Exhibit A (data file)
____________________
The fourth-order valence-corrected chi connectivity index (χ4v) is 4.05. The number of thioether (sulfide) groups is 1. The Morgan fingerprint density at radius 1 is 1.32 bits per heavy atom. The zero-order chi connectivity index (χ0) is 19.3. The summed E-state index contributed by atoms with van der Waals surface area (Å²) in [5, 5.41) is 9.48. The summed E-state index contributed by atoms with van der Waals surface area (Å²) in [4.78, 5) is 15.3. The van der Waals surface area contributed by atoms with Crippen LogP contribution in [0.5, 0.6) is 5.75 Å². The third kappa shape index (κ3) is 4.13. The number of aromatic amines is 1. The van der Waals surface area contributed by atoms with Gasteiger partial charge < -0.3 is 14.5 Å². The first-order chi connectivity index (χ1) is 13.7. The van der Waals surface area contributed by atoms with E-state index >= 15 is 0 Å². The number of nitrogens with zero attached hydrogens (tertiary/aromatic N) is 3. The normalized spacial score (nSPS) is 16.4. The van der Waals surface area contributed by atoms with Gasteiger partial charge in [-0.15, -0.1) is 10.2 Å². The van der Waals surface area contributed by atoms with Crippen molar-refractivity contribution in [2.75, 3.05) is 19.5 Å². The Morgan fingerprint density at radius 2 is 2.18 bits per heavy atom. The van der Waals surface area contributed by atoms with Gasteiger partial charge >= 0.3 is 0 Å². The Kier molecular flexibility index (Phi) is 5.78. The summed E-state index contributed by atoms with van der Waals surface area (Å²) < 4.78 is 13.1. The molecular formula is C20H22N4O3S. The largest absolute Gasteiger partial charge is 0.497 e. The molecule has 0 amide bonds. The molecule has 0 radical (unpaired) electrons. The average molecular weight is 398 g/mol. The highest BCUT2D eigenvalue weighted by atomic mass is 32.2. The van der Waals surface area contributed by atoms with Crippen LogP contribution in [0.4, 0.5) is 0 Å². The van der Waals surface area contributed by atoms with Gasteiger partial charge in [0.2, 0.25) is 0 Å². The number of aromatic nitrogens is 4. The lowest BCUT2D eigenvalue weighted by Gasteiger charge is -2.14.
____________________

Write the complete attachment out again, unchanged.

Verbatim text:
The fourth-order valence-corrected chi connectivity index (χ4v) is 4.05. The number of thioether (sulfide) groups is 1. The Morgan fingerprint density at radius 1 is 1.32 bits per heavy atom. The zero-order chi connectivity index (χ0) is 19.3. The summed E-state index contributed by atoms with van der Waals surface area (Å²) in [5, 5.41) is 9.48. The summed E-state index contributed by atoms with van der Waals surface area (Å²) in [4.78, 5) is 15.3. The van der Waals surface area contributed by atoms with Crippen LogP contribution in [0.5, 0.6) is 5.75 Å². The third kappa shape index (κ3) is 4.13. The number of aromatic amines is 1. The van der Waals surface area contributed by atoms with Gasteiger partial charge < -0.3 is 14.5 Å². The first-order chi connectivity index (χ1) is 13.7. The van der Waals surface area contributed by atoms with E-state index >= 15 is 0 Å². The number of nitrogens with zero attached hydrogens (tertiary/aromatic N) is 3. The normalized spacial score (nSPS) is 16.4. The van der Waals surface area contributed by atoms with Gasteiger partial charge in [-0.15, -0.1) is 10.2 Å². The van der Waals surface area contributed by atoms with Crippen molar-refractivity contribution in [2.75, 3.05) is 19.5 Å². The Morgan fingerprint density at radius 2 is 2.18 bits per heavy atom. The van der Waals surface area contributed by atoms with Gasteiger partial charge >= 0.3 is 0 Å². The Kier molecular flexibility index (Phi) is 5.78. The summed E-state index contributed by atoms with van der Waals surface area (Å²) < 4.78 is 13.1. The molecular formula is C20H22N4O3S. The largest absolute Gasteiger partial charge is 0.497 e. The molecule has 0 amide bonds. The molecule has 0 radical (unpaired) electrons. The average molecular weight is 398 g/mol. The highest BCUT2D eigenvalue weighted by atomic mass is 32.2. The van der Waals surface area contributed by atoms with Crippen LogP contribution in [0.4, 0.5) is 0 Å². The van der Waals surface area contributed by atoms with Gasteiger partial charge in [0.2, 0.25) is 0 Å². The number of aromatic nitrogens is 4. The lowest BCUT2D eigenvalue weighted by Gasteiger charge is -2.14.